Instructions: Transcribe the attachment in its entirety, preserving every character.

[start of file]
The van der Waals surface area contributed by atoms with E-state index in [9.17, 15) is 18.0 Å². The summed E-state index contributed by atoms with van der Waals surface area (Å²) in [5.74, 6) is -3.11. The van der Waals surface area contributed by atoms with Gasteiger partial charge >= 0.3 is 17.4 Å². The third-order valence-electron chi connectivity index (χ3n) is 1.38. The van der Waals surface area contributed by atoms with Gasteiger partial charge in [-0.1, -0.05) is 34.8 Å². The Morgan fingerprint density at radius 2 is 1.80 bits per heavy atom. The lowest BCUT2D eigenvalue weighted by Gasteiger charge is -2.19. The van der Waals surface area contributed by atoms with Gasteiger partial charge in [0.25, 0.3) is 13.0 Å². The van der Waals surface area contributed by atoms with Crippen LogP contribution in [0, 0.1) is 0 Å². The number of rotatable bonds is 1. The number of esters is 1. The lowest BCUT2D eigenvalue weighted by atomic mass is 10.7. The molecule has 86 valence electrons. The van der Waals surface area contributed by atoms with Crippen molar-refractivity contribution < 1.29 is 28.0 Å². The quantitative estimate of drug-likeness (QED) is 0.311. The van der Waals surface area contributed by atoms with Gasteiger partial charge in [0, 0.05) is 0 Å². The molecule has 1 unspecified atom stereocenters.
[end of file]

The van der Waals surface area contributed by atoms with E-state index in [9.17, 15) is 18.0 Å². The summed E-state index contributed by atoms with van der Waals surface area (Å²) in [5.74, 6) is -3.11. The van der Waals surface area contributed by atoms with Gasteiger partial charge >= 0.3 is 17.4 Å². The third-order valence-electron chi connectivity index (χ3n) is 1.38. The van der Waals surface area contributed by atoms with Gasteiger partial charge in [-0.1, -0.05) is 34.8 Å². The Morgan fingerprint density at radius 2 is 1.80 bits per heavy atom. The lowest BCUT2D eigenvalue weighted by Gasteiger charge is -2.19. The van der Waals surface area contributed by atoms with Gasteiger partial charge in [0.25, 0.3) is 13.0 Å². The van der Waals surface area contributed by atoms with Crippen LogP contribution in [0, 0.1) is 0 Å². The number of rotatable bonds is 1. The number of esters is 1. The lowest BCUT2D eigenvalue weighted by atomic mass is 10.7. The molecule has 86 valence electrons. The van der Waals surface area contributed by atoms with Crippen molar-refractivity contribution < 1.29 is 28.0 Å². The quantitative estimate of drug-likeness (QED) is 0.311. The van der Waals surface area contributed by atoms with Gasteiger partial charge in [0, 0.05) is 0 Å². The molecule has 1 unspecified atom stereocenters.